JEFFERSON CITY — Missouri legislators were warned of an impending "autism tsunami" Tuesday as committees in both chambers heard bills mandating insurance coverage for the disorder.
Both versions of the bill referred to speculation about an increased number of children diagnosed with autism, yet how much insurance premiums will increase remains an issue.
A similar bill to mandate insurance coverage for autism passed in South Carolina. Lorri Unumb of South Carolina, mother of an autistic child and an Autism Speaks advocate, testified that Missouri should do the same.
"There is a huge autism tsunami about to hit the state of Missouri, and it's going to cost the state an extraordinary amount of money in special education, adult care and institutionalization if this current generation of kids does not get the treatment that it needs," Unumb said.
Neither the House nor the Senate took any action on the bill Tuesday. Committee Chairman Sen. Scott Rupp, R-St. Charles County, said action on the bill could take place as early as next week.
Proponents of the bill highlighted the increased diagnosis of autism nationwide, based on active screening programs and more awareness.
Members of the opposition pointed out that the number varies from one in 60 to one in 150 children.
The greatest concern voiced by representatives of insurance companies opposing the bill is that mandating autism coverage would push premiums too high for their customers, especially for small businesses.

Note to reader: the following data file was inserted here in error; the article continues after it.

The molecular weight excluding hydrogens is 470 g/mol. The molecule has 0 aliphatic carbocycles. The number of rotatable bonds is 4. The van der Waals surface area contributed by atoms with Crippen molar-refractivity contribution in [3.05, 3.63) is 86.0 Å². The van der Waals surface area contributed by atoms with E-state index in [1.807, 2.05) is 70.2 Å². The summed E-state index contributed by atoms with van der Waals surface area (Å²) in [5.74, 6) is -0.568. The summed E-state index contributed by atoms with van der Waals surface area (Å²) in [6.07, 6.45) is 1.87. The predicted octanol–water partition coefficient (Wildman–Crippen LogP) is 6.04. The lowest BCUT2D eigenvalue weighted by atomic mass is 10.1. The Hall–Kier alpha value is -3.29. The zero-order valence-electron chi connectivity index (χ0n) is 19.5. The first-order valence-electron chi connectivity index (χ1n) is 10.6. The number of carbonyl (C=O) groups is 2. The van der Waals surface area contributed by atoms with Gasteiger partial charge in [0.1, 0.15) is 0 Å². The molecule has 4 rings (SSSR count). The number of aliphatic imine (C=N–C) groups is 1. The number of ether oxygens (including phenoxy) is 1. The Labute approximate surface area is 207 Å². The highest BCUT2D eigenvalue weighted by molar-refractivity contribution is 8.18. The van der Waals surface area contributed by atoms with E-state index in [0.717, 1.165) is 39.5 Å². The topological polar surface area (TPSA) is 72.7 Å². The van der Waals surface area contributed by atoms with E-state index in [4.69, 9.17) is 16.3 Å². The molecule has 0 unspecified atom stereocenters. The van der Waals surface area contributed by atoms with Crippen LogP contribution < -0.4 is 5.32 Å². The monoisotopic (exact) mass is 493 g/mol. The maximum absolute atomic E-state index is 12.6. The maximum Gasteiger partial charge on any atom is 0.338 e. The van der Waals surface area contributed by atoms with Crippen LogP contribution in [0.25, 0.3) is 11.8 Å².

While proponents of the bill said a boost in insurance premiums would be minuscule, statistics show an increase of up to 3 percent per member per month, said David Smith, a lobbyist for Anthem Blue Cross and Blue Shield.
The insurance company is interested in working out a compromise where children are covered and premiums remain affordable, Smith said.
"We, as the insurance carriers — not only this year but also last year — are not necessarily in opposition to the concept of providing care for kids, but we're looking at more of a logical side than the emotional side," Smith said.
The Missouri legislature must first determine whether the increase in autism is a tsunami or a trickle, said William Shoehigh, representing United Healthcare Inc. He asked both committees to consider exempting small businesses.
The bill was expected to pass easily through both the House and Senate during last year's session, but Republican Speaker Ron Richard unexpectedly derailed the House version last April after the Senate's quick passage. Richard was criticized by Rep. Paul LeVota, D-Jackson County, after failing to make the autism bill the first piece of legislation to be debated.
When the bill was blocked last April in favor of other health measures, Richard's office told Missouri Digital News that it had insufficient support.
Gov. Jay Nixon has endorsed a mandate for autism insurance coverage.